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Project: Roberta Maierhofer (Publication)

A New Approach to Literary and Cultural Studies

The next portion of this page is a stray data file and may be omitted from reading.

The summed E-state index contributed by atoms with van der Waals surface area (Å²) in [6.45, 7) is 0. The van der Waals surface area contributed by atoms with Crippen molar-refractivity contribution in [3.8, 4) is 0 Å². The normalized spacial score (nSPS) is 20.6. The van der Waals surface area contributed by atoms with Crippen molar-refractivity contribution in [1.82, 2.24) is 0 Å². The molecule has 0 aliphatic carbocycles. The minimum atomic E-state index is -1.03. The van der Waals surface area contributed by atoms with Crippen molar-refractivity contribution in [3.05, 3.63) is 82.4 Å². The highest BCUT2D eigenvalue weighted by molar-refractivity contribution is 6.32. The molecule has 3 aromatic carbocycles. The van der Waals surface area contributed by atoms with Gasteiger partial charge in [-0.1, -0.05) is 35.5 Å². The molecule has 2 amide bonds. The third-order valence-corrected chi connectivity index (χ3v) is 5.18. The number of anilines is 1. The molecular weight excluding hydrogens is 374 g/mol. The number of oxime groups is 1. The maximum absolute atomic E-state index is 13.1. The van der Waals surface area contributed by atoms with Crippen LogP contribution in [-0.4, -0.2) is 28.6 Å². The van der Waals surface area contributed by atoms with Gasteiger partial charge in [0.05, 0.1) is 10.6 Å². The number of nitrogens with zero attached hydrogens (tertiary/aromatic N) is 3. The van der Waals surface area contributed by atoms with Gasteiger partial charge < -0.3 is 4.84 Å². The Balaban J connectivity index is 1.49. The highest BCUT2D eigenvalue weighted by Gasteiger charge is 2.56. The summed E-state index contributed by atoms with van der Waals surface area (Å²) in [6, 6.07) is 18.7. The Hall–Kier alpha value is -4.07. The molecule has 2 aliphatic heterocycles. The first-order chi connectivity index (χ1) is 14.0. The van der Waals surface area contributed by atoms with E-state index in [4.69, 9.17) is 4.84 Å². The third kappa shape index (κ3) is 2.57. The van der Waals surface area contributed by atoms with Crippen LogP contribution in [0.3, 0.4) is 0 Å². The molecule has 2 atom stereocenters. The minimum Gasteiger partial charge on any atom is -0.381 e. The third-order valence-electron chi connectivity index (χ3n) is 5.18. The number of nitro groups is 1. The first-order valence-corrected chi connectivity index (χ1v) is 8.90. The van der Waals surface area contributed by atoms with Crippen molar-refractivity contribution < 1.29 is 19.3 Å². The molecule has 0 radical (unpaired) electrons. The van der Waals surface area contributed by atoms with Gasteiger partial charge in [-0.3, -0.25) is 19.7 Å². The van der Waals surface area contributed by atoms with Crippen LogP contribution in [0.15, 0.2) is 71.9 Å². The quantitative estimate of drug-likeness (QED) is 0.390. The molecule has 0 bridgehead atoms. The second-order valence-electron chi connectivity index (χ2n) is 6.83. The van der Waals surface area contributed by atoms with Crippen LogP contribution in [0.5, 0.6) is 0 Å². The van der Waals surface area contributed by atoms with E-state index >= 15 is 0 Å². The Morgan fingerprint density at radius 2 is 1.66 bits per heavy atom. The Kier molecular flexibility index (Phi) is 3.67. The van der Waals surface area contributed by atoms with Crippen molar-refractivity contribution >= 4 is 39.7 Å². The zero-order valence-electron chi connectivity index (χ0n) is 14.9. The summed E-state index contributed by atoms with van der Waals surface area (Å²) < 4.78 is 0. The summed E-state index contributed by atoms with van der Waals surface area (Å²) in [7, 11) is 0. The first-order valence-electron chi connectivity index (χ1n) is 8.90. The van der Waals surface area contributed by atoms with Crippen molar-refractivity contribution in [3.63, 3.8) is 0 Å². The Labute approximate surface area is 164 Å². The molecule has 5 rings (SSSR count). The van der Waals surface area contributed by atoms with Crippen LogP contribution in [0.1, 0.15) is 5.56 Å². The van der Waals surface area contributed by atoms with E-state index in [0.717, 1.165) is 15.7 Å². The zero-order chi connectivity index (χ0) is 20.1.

By focusing on intersectionality as a theoretical and methodological basis for studying interdisciplinary and inter-regional topics, this project allows us to draw conclusions about connections relating to the history of ideas, and offers a new approach to literature and culture. So far few studies have attempted a theoretical positioning of the topic. The project is grounded in a theoretical approach developed by Roberta Maierhofer at the beginning of the 1990s. “Anocriticism” is an approach in Age and Aging Studies based on Elaine Showalter’s definition of “gynocriticism,” which enables an understanding of what it means to be “aged by culture” - in Margaret Morganroth Gullette’s term. Maierhofer uses the term “anocriticism” to express an interpretational approach that validates individual experience of age and aging in resistance of normative assumptions. As feminist theory distinguishes between sex and gender, so should a distinction be made between chronological age and the cultural stereotypes associated with old people, which would help escape the confining binary opposition of young and old, female and male. Starting with the premise that age – similar to race, class, and gender – does not flow naturally or inevitably from the individual’s anatomical body, anocritical scholarship analyzes the way age identity is constructed in literature and in society, for both young and old. By determining in what way “youth” and “age” come to have certain meanings at a particular place and time, and stressing the necessary interrelatedness of these meanings, an understanding can be reached that what is considered typically “young” in a given society depends in part on being different from what is “old” and what is “old” on not being “young.” By placing literature in a social, cultural, and political context, existing disciplines and traditional paradigms can be reconstructed. When analyzing texts from the Americas, the topic of aging can trace lines of identity that are both divisions as well as crossings.


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